—I always knew that I had to study everything related to my instrument, such as dance, theater and singing. Luckily, my parents never suggested that I pursue a university career. At some point, perhaps, it crossed my mind that I wanted to be an architect. But the truth is that it was very difficult to study anything else in parallel to art because I didn’t have enough time or energy.

Judith in the middle of a singing show

—So the dream of being an architect…

—It went away when I realized I wasn’t going to be able to handle it. I can like thousands of careers. But I think this also has to do with being an artist, right? Because you can like a lot of professions and the place where you can develop them is, precisely, on stage. Today I can be an architect, tomorrow a lawyer and thus have fun with everything I would have liked to be.

—Auditions are usually quite frustrating because, regardless of the talent someone may have, the issue is fitting the role and the person faces many “no’s.” How do you handle that situation?

—Now that I’m older and have more auditions, I take it a little differently. But, at the beginning, there was the frustration of not understanding why it wasn’t left. And it was saying: “I’m no good.” Today, however, I realize that it is not whether I am useful or not, but whether what I do works for them or not for what they are looking for. In other words, I am this and I have this to offer. But, then, you have to see what they have in mind for a certain character. And if your profile doesn’t work, it’s for that particular job and not for art.

—You have also had forays into some of Marcelo Tinelli’s programs. What was your experience like there?

—I participated in the Dancingsinging for the couple’s first gala Gabo Usandivaras and Becky Vaquez. And then I came in as a replacement for Lola Latorre in it Singingwhere I was only one program with Lucas Spadafora. In those television shows, I understand that discussion and conflict also come into play. And I just had a little unexpected crossing with Karina The Little Princess, which caused a scandal that I didn’t like. It was a comment that was misinterpreted and I ended up with an entire fandom against it, trying to explain to one by one how things had been.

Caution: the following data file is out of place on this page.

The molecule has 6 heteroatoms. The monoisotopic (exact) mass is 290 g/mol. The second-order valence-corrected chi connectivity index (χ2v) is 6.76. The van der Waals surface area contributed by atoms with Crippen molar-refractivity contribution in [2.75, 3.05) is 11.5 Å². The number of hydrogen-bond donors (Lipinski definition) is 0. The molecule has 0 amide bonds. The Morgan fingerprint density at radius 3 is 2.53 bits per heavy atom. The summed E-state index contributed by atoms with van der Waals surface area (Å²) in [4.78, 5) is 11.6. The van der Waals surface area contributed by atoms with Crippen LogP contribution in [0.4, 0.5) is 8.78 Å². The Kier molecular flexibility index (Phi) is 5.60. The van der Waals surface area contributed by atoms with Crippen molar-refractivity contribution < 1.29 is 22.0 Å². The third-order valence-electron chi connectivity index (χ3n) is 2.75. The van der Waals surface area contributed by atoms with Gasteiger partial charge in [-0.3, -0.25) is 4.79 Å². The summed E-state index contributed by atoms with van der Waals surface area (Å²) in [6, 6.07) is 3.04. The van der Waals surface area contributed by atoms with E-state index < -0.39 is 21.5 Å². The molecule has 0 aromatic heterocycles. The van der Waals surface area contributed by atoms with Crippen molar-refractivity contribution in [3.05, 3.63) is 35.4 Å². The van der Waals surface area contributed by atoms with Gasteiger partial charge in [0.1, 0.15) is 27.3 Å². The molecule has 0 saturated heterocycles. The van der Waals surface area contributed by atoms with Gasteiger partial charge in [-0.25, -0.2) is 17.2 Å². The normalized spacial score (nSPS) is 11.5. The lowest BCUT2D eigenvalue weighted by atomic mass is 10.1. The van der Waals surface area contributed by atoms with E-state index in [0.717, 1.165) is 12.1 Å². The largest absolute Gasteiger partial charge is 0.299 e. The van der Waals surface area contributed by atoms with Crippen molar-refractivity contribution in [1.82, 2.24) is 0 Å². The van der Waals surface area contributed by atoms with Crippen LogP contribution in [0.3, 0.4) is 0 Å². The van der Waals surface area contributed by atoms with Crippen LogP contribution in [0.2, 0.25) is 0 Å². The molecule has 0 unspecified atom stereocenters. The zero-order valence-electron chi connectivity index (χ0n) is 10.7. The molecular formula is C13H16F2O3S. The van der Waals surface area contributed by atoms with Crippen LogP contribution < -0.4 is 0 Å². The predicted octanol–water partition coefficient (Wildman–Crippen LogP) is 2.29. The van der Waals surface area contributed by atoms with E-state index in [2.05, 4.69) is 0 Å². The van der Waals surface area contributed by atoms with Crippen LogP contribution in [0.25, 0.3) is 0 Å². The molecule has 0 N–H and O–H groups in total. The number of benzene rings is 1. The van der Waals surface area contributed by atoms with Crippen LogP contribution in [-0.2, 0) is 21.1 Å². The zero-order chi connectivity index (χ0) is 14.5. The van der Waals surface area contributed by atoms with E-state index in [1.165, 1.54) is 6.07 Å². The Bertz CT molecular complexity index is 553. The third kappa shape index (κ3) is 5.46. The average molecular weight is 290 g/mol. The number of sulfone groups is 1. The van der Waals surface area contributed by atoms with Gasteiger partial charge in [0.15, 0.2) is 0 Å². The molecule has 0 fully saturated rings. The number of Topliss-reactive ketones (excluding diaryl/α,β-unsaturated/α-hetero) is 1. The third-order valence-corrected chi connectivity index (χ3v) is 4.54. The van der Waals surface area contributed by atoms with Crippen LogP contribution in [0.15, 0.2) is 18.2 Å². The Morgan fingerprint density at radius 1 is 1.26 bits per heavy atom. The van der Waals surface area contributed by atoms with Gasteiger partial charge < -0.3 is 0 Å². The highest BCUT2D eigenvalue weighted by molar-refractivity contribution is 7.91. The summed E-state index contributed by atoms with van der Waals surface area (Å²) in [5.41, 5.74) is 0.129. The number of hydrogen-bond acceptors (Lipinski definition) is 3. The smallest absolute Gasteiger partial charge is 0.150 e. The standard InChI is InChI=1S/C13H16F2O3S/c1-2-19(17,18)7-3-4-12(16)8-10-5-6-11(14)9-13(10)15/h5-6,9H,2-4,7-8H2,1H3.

—So he didn’t have a good time…

—At the time I didn’t realize that I was in a program where all of that is enhanced. Today, if I came back, I wouldn’t take it the same way. Just like what happens in auditions, that has to do with experience. So I would try not to get into a scandal.

—But you know that, beyond talent, many times these media moves are like a shortcut on the artist’s path to fame.

—I feel that the scandal doesn’t get you anywhere… I mean, it’s good for a minute, but that’s not where things are going. And I don’t like it at all. So I prefer to continue building my career on the other hand.

—In addition to being with Bossi, do you continue with your singing shows?

-Yes of course. And now I am as vocal director of a show called Open 24, that we are going to be premiering at the Picadilly Theatre. It is a Spanish work that my friend makes Santiago Palumbo, who bought the rights and called me to vocally direct it. So I’m venturing into a new task in my life that I’m very excited about.

The artist dreams of a career as a pop singer

—What would be your career aspiration?

—I would like to dedicate myself to music as a singer-songwriter. I have two songs on Spotify, I have my videos made very freely and with self-management. And I would love to be a pop singer, release an album and do recitals.

—You already said that nothing happens with Bossi, is he in a relationship?

—There is a person whom I really love very much and who has been with me for a while.

—Does he fall into the category of boyfriend or does he not have the title yet?

—I prefer to call him my boy…But, in addition to my family, I feel great support from him.

—Sometimes it is difficult to be with someone from the entertainment world, taking into account schedules, trips, seasons…

—It’s not a normal job. And I think, perhaps, if I were with an architect or a lawyer it would be more difficult. He’s a musician, so he understands my work a lot more. And, for now, I am very focused on my career so I am not thinking about formalizing it, although I don’t know what may happen later because I don’t rule out anything. But the point is that the link is not harmful to anyone and, therefore, it is essential that you are clear about what this is about.